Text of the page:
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The challenge this year is to convert a decade of faster growth into jobs and higher living standards as political tensions rise in the biggest economies
The International Monetary Fund’s projection that Sub-Saharan Africa’s gross domestic product growth should be over 6% in 2014, compared to average Asian growth of over 5%, is an important marker for the continent. Yet Africa’s growth picture is less cheery if North African economies are added: the deepening political crises in Egypt and Libya are holding back regional growth. Tunisia, where the Arab Awakening politics have been somewhat less traumatic than for its neighbours, is still struggling to recover its momentum. However, China, the world’s second biggest economy, is projected to grow by about 7.5% this year which should mean continuing strong demand for African commodity exports.
Few African governments have started the sort of economic transformation that powered the modernisation of Asian economies in the 1980s and 1990s, says development economist Dani Rodrik of Princeton University. He specifies the differences: ‘East Asian countries grew by replicating, in a much shorter time frame, what today’s advanced countries did following the industrial revolution. They turned their farmers into manufacturing workers, diversified their economies, and exported a range of increasingly sophisticated goods’.
So far, Africa’s growth has been driven mainly by better macroeconomic management and export price windfalls for commodities. The next stage is much more problematic. Ghana’s African Centre for Economic Transformation, run by a former head of the United Nations Economic Commission for Africa, Kingsley Y. Amoako, concludes that African economies are growing rapidly but transforming slowly.
Ethiopia may prove an exception. Its strategy, which has produced annual growth rates of over 8% for a decade and pushed up agricultural and export production, now uses Asian capital to develop a serious manufacturing base. Just outside Addis Ababa, China’s Huajin Group has opened the first factory in what it says will be a US$2 billion hub for light manufacturing.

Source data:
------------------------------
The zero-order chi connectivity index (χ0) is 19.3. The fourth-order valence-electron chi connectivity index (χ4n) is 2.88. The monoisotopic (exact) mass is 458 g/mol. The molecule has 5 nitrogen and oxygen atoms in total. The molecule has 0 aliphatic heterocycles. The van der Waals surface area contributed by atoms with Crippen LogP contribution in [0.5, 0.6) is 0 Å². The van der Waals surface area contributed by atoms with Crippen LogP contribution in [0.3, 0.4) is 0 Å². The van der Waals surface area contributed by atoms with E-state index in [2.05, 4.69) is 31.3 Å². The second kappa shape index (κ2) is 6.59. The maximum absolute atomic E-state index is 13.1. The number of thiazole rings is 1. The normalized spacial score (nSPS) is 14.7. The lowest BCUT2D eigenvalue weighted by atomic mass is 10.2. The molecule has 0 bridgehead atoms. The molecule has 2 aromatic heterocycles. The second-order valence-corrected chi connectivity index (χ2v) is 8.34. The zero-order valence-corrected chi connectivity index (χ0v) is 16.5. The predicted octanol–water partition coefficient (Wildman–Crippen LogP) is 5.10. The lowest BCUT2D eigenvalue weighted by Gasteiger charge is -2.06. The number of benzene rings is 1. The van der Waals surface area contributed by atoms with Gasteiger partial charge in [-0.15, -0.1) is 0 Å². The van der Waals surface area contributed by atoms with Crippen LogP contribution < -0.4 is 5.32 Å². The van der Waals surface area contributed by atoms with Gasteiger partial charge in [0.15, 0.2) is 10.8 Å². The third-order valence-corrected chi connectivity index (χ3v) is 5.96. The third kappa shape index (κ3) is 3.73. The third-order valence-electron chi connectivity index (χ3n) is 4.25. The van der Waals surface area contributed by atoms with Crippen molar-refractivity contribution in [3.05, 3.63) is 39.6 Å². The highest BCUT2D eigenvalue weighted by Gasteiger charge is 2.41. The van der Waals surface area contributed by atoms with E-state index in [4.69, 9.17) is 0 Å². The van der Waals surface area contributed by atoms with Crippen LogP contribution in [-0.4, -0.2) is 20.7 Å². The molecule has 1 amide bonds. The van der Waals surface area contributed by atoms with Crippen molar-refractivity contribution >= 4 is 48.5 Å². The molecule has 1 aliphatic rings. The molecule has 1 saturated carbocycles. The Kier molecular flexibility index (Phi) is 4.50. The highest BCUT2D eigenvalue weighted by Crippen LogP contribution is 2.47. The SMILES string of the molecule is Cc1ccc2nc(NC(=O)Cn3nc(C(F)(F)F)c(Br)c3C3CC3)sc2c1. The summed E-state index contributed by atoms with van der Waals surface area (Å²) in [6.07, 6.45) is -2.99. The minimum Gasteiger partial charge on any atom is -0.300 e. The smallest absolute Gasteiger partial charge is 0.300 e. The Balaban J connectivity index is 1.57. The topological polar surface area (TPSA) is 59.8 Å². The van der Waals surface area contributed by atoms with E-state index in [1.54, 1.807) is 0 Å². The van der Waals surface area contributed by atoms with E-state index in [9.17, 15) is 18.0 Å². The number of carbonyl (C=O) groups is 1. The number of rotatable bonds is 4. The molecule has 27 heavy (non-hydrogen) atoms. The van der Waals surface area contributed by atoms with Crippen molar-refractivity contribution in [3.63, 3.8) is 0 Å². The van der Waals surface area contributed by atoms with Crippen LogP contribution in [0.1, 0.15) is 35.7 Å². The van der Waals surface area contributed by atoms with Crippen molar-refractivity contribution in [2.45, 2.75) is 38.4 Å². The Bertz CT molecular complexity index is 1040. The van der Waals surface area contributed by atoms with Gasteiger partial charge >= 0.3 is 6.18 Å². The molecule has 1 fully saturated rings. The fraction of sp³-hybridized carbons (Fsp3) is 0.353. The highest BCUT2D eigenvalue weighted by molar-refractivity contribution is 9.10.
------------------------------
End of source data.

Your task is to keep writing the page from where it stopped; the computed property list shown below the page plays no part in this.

Huajin has grand plans to manufacture shoes for the rest of Africa in the factory and boost its workforce 30-fold from its current level of around 1,000. That would be about 5,000 more than its staff in China. Manufacturing wage rates in Ethiopia are about a tenth of those in China. Productivity rates are lower but intense training programmes are pushing them up.
The missing industrial policy
Ethiopia’s policy of ‘developmental authoritarianism’ is familiar to and popular with Chinese companies but few other countries have taken that route. Overall, fewer than 10% of African workers are currently in manufacturing of any kind and only about 1% in modern companies with advanced technology. That’s even lower than in the 1980s. The World Bank reckons that only a quarter of Africa’s young people will find salaried jobs over the next decade. Without substantive economic change, many of the other 75% will struggle to carve out a living from petty trade and small-scale farming. It was that sort of inequality and frustration that drove the uprisings in North Africa three years ago.
None of this is to dismiss the important changes in Africa’s economic circumstances and the signs that the momentum of the past decade is continuing. Indeed, it is these investor inflows, particularly in power, roads and ports, that could lay the foundations for a wider modernisation that would mean Africa starts to process raw materials and gets far more value from its own natural resources. That’s already happening but the scale is far too limited: to change the economic dynamics, there will have to be more effective policies and a determination to face down the vested interests that profit from economic dysfunction and import dependency.
For example, Nigerian billionaire Aliko Dangote is investing $9 bn. in a 450,000 barrel per day oil refinery, petrochemicals and fertiliser plant in the south-west of his country. It’s a move that could start to transform both the national economy and the regional market for refined petroleum products, which is currently supplied mainly by a cabal of Swiss-based oil traders.
More generally, Africa starts the year against a background of relatively positive global growth: the United States and Europe are recovering and Chinese and Asian growth is still strong. That should mean higher demand for African exports, although the investment picture this year will be more complex for Africa if the money managers retreat to more familiar, even if not so profitable, territories.
Two years ago, Africa’s economies were still hit indirectly by the slowdown in Western economies in the aftermath of the 2009 financial crisis. This year, African oil exporters will be vulnerable to a fall in world prices and the longer-term development of shale oil and gas, which will make some of Africa’s biggest markets self-sufficient in energy. Other African economies, according to the IMF, will be vulnerable to the US Federal Reserve, whose ‘quantitative easing’ policy – that is, cheap money to steady the US economy – also encouraged the flow of money to emerging and frontier markets in search of higher yields.